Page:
Maybe it’s in your kitchen or your bedroom dresser or even your foyer table—but everybody’s got one: a catch-all place for all the stuff you accumulate (flyers, bills, sticky socks—just me?).
“Junk drawers are so prevalent and so appealing because they’re the chaos you don’t have to deal with,” says Rachel Hoffman, author of the new book Unf*ck Your Habitat: You’re Better Than Your Mess. “Once you close that drawer, it’s like you’re sending its contents to another dimension. We pretend you never have to think about it.”
“Your possessions shouldn’t make you feel bad.”
Except, when you do. You go fishing for your spare car key or AAA batteries or extra hair ties and you can’t find them amid the chaos, or a houseguest goes looking for the silverware drawer and the junk drawer’s contents explode in her face. Maybe you just feel a sliver of ick every time your eyes alight on that semi-hidden spot of stray everything. “Your possessions shouldn’t make you feel bad,” points out Hoffman. (Marie Kondo would be proud.)
But if you’ve got 20 minutes, you can wrestle that junk drawer into submission and get back to being your Zen, guilt-free self. Here’s how to do it.
Resist the urge to dump it out
Starting with a clear surface is standard organizer advice, but Hoffman says it’s best to hold back. “Taking everything out can feel really overwhelming,” she says. Instead, she suggests approaching the space in quadrants. Focus on just one-fourth of the space at a time, so if you lose steam halfway through you’re not left with a mess on your countertops.
Toss the trash
Chances are, the important things you keep in your junk drawer (your lease, an in-case-of-emergency flashlight) are buried under expired coupons, dead markers, and broken pens. Get to a trash can, stat. “You want to be more ruthless than you feel like you should,” says Hoffman. “You hold onto a lot of things for what-if scenarios, but what-if often doesn’t happen.”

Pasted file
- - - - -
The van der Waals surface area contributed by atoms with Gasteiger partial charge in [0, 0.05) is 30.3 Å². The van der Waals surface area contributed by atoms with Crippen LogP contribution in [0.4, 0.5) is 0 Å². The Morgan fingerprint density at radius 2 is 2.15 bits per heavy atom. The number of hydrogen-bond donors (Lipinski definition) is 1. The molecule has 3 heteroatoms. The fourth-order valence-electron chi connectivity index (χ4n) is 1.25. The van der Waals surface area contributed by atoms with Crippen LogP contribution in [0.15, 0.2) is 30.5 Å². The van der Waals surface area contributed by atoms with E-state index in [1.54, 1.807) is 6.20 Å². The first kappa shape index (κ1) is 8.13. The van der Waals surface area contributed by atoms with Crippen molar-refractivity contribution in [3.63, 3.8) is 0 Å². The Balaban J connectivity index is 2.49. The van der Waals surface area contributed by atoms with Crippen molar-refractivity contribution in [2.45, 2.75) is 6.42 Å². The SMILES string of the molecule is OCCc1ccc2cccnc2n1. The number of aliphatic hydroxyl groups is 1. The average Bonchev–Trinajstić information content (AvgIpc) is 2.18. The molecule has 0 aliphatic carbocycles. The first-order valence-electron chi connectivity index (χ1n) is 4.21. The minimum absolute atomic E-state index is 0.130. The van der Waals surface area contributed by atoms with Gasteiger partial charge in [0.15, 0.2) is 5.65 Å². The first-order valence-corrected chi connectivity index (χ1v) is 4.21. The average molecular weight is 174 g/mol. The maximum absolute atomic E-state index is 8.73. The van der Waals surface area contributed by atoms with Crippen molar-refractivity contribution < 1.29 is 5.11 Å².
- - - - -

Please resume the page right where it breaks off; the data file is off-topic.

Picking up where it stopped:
If you’re on the fence about an item, ask yourself: When was the last time I used this thing? What’s the worst-case scenario if I got rid of this? Can I afford to replace it? “I’m not a big proponent of just throwing stuff away, because a lot of people aren’t comfortable discarding things only to replace them later,” she says. But if you’re talking bobby pins and broken incense, sometimes thinking about the price tag and the months since you last even touched your diffuser can give you the needed nudge to purge.
Take a house field trip
“There always seem to be hair ties and chopsticks in a junk drawer—but when’s the last time you looked there for either,” says Hoffman. Grab the hair ties and travel shampoo and head to the bathroom, put the chopsticks and plastic cutlery in the silverware drawer, move the spare screws and nails to the toolbox. “Between moving things to their rightful spots and throwing out the obvious trash, you’re guaranteed a slightly less terrifying number of things,” she says.
Pick a system
You need a way to divvy the space into discrete sections, or you’ll be back to square one (see: sloppy, disastrous heap) in a matter of weeks. What you pick is less important than picking something, so now’s the time to put your old jewelry boxes or candle jars to good use. If you’ve got nothing on hand, check out the silverware or office desk dividers at your local home goods store. (As if you needed an excuse to go to the Container Store.)
Work back to front
Most people have an easier time picking out what’s not that important, says Hoffman, so fill the back of the drawer first: maybe the bike lock you might one day use if you switch up your SoulCycle habit for an actual pair of wheels, or the spare keys for your biannual house guests. Then work your way forward in the drawer, so your most-used items are front and center. “And a helpful note on the take-out menus that seem to take up so much room in junk drawers: Use a binder clip or paper clip,” says Hoffman. “You can have 100 menus and still look less disorganized, as long as they’re neatly stacked.”
Pick a junkiversary
“Once a month, you need to spend 20 minutes resetting the junk drawer to keep it from snowballing into chaos again,” says Hoffman. Maybe it’s the first of the month or the first Sunday or whatever. But pick a date and stick to it. “I think it’s easy to look at the junk drawer as something you need to get rid of—but it really does serve a specific purpose,” she says. “If you look at it as something you need to work with and maintain, you won’t feel like you’re constantly doing battle.”
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